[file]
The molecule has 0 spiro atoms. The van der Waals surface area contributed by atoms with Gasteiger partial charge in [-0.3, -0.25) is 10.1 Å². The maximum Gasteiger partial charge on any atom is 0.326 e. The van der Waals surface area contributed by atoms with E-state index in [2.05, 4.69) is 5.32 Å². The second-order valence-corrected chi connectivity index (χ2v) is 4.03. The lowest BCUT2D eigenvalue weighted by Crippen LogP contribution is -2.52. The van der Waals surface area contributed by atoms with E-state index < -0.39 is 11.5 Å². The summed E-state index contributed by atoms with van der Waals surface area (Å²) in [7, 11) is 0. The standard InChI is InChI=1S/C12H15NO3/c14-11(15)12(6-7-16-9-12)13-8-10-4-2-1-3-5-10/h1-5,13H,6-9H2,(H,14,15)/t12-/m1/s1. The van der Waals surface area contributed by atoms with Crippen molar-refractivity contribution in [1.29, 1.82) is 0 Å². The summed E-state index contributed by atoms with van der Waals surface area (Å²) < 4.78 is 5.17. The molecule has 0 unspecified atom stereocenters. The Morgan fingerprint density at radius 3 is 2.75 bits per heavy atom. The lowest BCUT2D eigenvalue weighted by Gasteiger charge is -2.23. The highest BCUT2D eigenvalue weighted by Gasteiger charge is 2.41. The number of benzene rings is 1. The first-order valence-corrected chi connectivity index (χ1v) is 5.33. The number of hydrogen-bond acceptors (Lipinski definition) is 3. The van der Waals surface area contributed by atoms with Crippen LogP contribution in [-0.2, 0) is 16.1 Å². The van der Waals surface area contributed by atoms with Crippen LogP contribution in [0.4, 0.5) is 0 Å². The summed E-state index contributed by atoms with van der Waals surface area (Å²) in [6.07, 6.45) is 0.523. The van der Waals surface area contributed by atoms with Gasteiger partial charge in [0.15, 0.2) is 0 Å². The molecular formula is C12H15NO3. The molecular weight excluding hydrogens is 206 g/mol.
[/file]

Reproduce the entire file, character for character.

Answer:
The molecule has 0 spiro atoms. The van der Waals surface area contributed by atoms with Gasteiger partial charge in [-0.3, -0.25) is 10.1 Å². The maximum Gasteiger partial charge on any atom is 0.326 e. The van der Waals surface area contributed by atoms with E-state index in [2.05, 4.69) is 5.32 Å². The second-order valence-corrected chi connectivity index (χ2v) is 4.03. The lowest BCUT2D eigenvalue weighted by Crippen LogP contribution is -2.52. The van der Waals surface area contributed by atoms with E-state index < -0.39 is 11.5 Å². The summed E-state index contributed by atoms with van der Waals surface area (Å²) in [7, 11) is 0. The standard InChI is InChI=1S/C12H15NO3/c14-11(15)12(6-7-16-9-12)13-8-10-4-2-1-3-5-10/h1-5,13H,6-9H2,(H,14,15)/t12-/m1/s1. The van der Waals surface area contributed by atoms with Crippen molar-refractivity contribution in [1.29, 1.82) is 0 Å². The summed E-state index contributed by atoms with van der Waals surface area (Å²) < 4.78 is 5.17. The molecule has 0 unspecified atom stereocenters. The Morgan fingerprint density at radius 3 is 2.75 bits per heavy atom. The lowest BCUT2D eigenvalue weighted by Gasteiger charge is -2.23. The highest BCUT2D eigenvalue weighted by Gasteiger charge is 2.41. The number of benzene rings is 1. The first-order valence-corrected chi connectivity index (χ1v) is 5.33. The number of hydrogen-bond acceptors (Lipinski definition) is 3. The van der Waals surface area contributed by atoms with Crippen LogP contribution in [-0.2, 0) is 16.1 Å². The van der Waals surface area contributed by atoms with Crippen LogP contribution in [0.4, 0.5) is 0 Å². The summed E-state index contributed by atoms with van der Waals surface area (Å²) in [6.07, 6.45) is 0.523. The van der Waals surface area contributed by atoms with Gasteiger partial charge in [0.15, 0.2) is 0 Å². The molecular formula is C12H15NO3. The molecular weight excluding hydrogens is 206 g/mol.